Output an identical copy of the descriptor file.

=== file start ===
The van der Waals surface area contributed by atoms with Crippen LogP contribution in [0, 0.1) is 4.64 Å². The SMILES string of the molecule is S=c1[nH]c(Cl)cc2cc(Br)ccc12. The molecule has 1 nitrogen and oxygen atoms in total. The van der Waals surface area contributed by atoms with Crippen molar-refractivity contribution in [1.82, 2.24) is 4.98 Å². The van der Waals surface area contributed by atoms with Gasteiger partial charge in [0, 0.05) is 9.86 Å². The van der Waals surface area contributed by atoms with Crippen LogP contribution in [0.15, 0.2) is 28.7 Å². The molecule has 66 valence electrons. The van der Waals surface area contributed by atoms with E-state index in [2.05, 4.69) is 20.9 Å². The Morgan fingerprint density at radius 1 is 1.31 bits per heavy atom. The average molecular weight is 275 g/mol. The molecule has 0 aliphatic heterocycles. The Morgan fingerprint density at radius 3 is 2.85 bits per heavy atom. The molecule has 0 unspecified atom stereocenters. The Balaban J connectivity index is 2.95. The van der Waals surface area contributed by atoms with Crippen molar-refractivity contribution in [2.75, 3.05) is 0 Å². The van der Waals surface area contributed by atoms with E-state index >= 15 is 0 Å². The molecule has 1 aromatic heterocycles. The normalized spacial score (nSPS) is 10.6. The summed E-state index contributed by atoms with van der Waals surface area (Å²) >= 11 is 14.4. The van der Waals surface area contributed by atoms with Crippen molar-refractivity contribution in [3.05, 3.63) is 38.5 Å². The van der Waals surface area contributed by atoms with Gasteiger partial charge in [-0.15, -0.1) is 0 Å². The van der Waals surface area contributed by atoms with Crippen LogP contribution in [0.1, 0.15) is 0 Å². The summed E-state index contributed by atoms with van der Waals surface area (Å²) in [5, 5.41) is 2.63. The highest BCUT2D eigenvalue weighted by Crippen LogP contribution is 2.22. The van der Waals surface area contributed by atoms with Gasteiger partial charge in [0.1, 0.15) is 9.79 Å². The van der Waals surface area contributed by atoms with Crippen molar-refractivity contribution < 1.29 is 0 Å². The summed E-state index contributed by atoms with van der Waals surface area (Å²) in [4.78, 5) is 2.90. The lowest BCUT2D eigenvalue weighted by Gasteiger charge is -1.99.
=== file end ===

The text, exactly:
The van der Waals surface area contributed by atoms with Crippen LogP contribution in [0, 0.1) is 4.64 Å². The SMILES string of the molecule is S=c1[nH]c(Cl)cc2cc(Br)ccc12. The molecule has 1 nitrogen and oxygen atoms in total. The van der Waals surface area contributed by atoms with Crippen molar-refractivity contribution in [1.82, 2.24) is 4.98 Å². The van der Waals surface area contributed by atoms with Gasteiger partial charge in [0, 0.05) is 9.86 Å². The van der Waals surface area contributed by atoms with Crippen LogP contribution in [0.15, 0.2) is 28.7 Å². The molecule has 66 valence electrons. The van der Waals surface area contributed by atoms with E-state index in [2.05, 4.69) is 20.9 Å². The Morgan fingerprint density at radius 1 is 1.31 bits per heavy atom. The average molecular weight is 275 g/mol. The molecule has 0 aliphatic heterocycles. The Morgan fingerprint density at radius 3 is 2.85 bits per heavy atom. The molecule has 0 unspecified atom stereocenters. The Balaban J connectivity index is 2.95. The van der Waals surface area contributed by atoms with Crippen molar-refractivity contribution in [2.75, 3.05) is 0 Å². The van der Waals surface area contributed by atoms with E-state index >= 15 is 0 Å². The molecule has 1 aromatic heterocycles. The normalized spacial score (nSPS) is 10.6. The summed E-state index contributed by atoms with van der Waals surface area (Å²) >= 11 is 14.4. The van der Waals surface area contributed by atoms with Crippen molar-refractivity contribution in [3.05, 3.63) is 38.5 Å². The van der Waals surface area contributed by atoms with Gasteiger partial charge in [-0.15, -0.1) is 0 Å². The van der Waals surface area contributed by atoms with Crippen LogP contribution in [0.1, 0.15) is 0 Å². The summed E-state index contributed by atoms with van der Waals surface area (Å²) in [5, 5.41) is 2.63. The highest BCUT2D eigenvalue weighted by Crippen LogP contribution is 2.22. The van der Waals surface area contributed by atoms with Gasteiger partial charge in [0.1, 0.15) is 9.79 Å². The van der Waals surface area contributed by atoms with Crippen molar-refractivity contribution < 1.29 is 0 Å². The summed E-state index contributed by atoms with van der Waals surface area (Å²) in [4.78, 5) is 2.90. The lowest BCUT2D eigenvalue weighted by Gasteiger charge is -1.99.